We study two dimensions of complexity that may affect individual decision-making. The first one is object complexity, which corresponds to the difficulty of evaluating any given object in the choice set. The second dimension is composition complexity, which refers to the difficulty of finding the best among similar alternatives. We develop a satisficing-with-evaluation-errors model that incorporates both dimensions and delivers sharp empirical predictions about their effect on choice behavior. We test these predictions in a novel data set with information on hundreds of millions of decisions in chess endgames. Chess endgames admit an objective measure of choice quality and, most importantly, have ample variation in object and composition complexity. Consistent with the theory, we document that even highly experienced decision makers are significantly more likely to make suboptimal choices as complexity increases along either dimension. Our analysis, therefore, helps to shed some of the first light on the role of complexity in decision-making outside of the laboratory.
Incentive Complexity, Bounded Rationality, and Effort Provision
This paper shows that dynamic incentives embedded in an organization’s workplace incentive scheme can be a shrouded attribute, due to contract complexity and worker bounded rationality. This is true in field experiments within the firm, and in complementary online experiments with real eort tasks. Structural estimates indicate that rational agents who fully understand the incentive scheme would behave sigificantly dierent from what we observe. A response to dynamic incentives does emerge when we reduce complexity or look at workers with higher cognitive ability. The results illustrate the potential value of complexity to organizations, they demonstrate that complex incentive contracts may allow firms to be achieve better than second-best, they identify specific features of contracts that can influence the eectiveness of incentives through the channel of complexity, and they imply heterogeneous eects of incentives depending on worker cognitive ability.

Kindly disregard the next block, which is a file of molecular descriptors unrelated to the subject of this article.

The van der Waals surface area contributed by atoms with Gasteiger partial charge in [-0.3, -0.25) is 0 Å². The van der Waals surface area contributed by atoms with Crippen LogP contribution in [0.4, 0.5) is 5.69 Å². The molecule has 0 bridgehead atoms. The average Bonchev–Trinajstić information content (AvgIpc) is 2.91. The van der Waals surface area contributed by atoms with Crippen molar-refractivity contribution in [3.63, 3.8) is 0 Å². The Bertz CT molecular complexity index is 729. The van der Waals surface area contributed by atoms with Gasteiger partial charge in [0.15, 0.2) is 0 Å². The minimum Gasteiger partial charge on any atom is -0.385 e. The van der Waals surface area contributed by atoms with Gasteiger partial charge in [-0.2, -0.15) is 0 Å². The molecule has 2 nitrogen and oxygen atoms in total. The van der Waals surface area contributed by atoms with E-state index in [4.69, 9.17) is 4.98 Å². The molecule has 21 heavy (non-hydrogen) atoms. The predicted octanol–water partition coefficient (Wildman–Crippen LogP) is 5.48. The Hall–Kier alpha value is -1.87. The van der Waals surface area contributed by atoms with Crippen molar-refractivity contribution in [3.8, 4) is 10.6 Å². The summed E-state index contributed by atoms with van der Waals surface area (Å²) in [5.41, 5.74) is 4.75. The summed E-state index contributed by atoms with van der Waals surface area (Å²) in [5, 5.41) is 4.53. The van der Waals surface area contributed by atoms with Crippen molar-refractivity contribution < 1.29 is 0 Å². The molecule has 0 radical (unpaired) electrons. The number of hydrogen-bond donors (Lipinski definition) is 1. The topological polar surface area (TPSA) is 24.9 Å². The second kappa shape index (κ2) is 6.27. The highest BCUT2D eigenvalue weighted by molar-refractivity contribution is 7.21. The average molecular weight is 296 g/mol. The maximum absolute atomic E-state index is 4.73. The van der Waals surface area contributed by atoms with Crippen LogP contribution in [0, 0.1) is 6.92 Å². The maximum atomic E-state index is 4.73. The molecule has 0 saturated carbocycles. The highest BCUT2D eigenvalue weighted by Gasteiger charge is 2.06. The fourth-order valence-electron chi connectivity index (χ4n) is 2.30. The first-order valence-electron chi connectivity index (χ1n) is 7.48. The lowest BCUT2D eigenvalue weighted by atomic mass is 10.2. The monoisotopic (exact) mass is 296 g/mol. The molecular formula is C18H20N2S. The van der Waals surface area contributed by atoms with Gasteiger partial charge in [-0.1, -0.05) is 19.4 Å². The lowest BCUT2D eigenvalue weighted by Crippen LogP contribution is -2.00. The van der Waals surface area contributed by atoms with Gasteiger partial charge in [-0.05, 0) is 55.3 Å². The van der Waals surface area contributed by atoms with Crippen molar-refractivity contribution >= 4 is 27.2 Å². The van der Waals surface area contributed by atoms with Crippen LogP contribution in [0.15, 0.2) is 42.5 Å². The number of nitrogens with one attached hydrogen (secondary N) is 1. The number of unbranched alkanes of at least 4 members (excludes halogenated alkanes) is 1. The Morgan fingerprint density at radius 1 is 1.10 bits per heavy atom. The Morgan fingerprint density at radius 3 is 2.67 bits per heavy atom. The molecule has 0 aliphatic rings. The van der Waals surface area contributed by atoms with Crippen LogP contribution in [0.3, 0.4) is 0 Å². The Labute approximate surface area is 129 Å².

The Negative Consequences of Loss-Framed Performance Incentives
Behavioral economists have proposed that incentive contracts result in higher productivity when bonuses are "loss framed" prepaid then clawed back if targets are unmet. We test this claim in a large-scale field experiment. Holding financial incentives fixed, we randomized the pre- or postpayment of sales bonuses at 294 car dealerships. Prepayment was estimated to reduce sales by 5%, generating a revenue loss of $45 million over 4 months. We document, both empirically and theoretically, that negative effects of loss framing can arise due to an increase in incentives for "gaming" behaviors. Based on these claims, we reassess the common wisdom regarding the desirability of loss framing.